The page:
Bob Drummond ties Liberal losses directly to leader

This week’s federal election confirmed what the 2006 vote suggested: that the Liberal stranglehold on Ontario has loosened, reported The Globe and Mail Oct. 16. And support in the big cities that were once the Liberals’ reliable base has also eroded. Both the Conservatives and the NDP have mused publicly about squeezing in from both sides, eventually to wipe out what has been known as the “natural governing party.” A decline of the vote in traditional strongholds might be perceived as the first step.

But Robert Drummond, a political expert in York’s Faculty of Arts, doesn’t see that happening. Drummond said he thinks the Liberal woes of this campaign were tied directly to leader Stéphane Dion. “I think it can come back,” he said of the Liberal Party. “I think it will come back in some measure with a new leader.” Yes, there were losses across Ontario and in the cities, “but is it the case that a lot of Liberals stayed home because they were unhappy with the party, or did they actually switch their vote?”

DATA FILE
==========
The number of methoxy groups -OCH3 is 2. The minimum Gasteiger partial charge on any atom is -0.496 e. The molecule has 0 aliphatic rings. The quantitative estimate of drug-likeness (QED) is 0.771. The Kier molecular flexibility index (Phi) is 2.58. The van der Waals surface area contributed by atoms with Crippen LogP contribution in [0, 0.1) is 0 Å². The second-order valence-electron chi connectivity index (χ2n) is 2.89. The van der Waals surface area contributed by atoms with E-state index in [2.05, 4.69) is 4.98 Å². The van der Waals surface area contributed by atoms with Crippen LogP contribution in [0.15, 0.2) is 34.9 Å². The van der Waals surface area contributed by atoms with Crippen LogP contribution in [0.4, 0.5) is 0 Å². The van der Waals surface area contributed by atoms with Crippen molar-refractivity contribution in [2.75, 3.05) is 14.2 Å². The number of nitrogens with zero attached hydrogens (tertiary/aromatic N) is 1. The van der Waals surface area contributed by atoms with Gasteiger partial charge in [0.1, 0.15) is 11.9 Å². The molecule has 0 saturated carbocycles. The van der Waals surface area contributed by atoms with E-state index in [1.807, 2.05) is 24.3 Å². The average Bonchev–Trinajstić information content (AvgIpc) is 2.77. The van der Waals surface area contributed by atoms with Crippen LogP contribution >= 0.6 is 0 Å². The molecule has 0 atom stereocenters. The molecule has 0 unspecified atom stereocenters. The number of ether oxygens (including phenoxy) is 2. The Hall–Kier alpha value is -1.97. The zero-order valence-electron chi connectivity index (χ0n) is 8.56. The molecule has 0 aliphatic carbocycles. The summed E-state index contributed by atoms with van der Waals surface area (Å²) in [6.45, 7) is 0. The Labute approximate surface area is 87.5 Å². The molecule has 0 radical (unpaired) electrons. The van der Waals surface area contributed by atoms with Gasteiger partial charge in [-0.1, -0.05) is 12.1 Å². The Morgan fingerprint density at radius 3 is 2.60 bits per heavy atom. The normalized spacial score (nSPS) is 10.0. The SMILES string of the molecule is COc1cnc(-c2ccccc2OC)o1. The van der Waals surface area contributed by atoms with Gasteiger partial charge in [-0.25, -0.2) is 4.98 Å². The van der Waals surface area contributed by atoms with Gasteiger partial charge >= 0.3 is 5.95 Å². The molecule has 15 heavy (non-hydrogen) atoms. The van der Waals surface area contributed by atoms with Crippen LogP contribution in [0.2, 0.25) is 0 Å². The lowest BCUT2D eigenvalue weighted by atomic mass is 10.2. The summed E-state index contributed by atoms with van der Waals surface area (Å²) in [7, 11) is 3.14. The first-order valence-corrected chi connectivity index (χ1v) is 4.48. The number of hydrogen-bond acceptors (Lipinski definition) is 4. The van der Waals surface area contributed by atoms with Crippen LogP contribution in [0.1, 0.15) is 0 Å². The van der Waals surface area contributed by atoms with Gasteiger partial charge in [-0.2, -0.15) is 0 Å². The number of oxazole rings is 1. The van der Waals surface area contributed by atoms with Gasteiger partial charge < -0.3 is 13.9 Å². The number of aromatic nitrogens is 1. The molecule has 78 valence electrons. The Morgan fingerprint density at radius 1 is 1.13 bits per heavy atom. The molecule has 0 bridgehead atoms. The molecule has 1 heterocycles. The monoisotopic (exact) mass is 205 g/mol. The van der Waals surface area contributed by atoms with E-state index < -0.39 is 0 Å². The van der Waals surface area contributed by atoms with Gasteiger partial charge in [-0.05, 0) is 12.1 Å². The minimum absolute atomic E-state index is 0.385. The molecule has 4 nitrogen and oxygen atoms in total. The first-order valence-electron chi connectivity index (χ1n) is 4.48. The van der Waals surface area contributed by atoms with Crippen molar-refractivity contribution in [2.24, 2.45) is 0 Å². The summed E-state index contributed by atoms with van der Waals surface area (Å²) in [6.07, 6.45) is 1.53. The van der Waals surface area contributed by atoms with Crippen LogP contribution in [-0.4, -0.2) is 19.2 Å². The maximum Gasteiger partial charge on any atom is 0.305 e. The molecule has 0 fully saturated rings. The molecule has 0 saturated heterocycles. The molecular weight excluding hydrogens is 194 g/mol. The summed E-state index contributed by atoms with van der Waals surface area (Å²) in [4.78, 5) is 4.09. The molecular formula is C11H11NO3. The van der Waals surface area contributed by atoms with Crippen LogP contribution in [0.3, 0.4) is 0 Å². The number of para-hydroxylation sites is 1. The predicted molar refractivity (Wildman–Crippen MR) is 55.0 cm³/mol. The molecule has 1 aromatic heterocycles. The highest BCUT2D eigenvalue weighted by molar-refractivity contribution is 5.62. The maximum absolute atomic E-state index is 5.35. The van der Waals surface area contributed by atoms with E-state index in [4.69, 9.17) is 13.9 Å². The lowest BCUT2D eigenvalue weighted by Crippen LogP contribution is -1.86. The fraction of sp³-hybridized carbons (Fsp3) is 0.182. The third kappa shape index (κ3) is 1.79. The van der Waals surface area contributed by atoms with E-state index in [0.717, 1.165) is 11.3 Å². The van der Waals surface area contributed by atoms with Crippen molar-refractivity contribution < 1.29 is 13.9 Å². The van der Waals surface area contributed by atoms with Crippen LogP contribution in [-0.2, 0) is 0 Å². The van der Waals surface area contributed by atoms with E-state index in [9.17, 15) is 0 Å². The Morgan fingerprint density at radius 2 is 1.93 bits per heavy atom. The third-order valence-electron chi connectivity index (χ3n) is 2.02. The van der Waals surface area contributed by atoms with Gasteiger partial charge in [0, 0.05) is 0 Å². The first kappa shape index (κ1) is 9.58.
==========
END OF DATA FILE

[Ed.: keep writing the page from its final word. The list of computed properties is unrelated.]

Drummond was highly sought after by many news media to give expert commentary on the federal election.        

  • He told CBC News online that with no voice in government, Toronto’s priorities such as public transit, affordable housing and infrastructure renewal won’t get much attention with the Conservatives. “I don’t think the cities will have the same weight with this government as they would have had with the Liberals,” he said.
  • He commented on the pros and cons of a minority government on CBC Radio’s “Metro Morning” and “Here & Now” Oct. 15.

New MP for West Vancouver riding is right-wing activist

In a profile Oct. 16 of John Weston (LLB ’83), the new Conservative MP for West Vancouver-Sunshine Coast-Sea-to-Sky Country, The Vancouver Sun wrote that perhaps the most intriguing thing about the 50-year-old MP is his legal activism on behalf of right-wing causes. Weston is the founder of the Canadian Constitution Foundation (CCF). The new MP said he founded the group in 2002 to promote and uphold the rights of Canadians against governments that undermine the rights of individuals.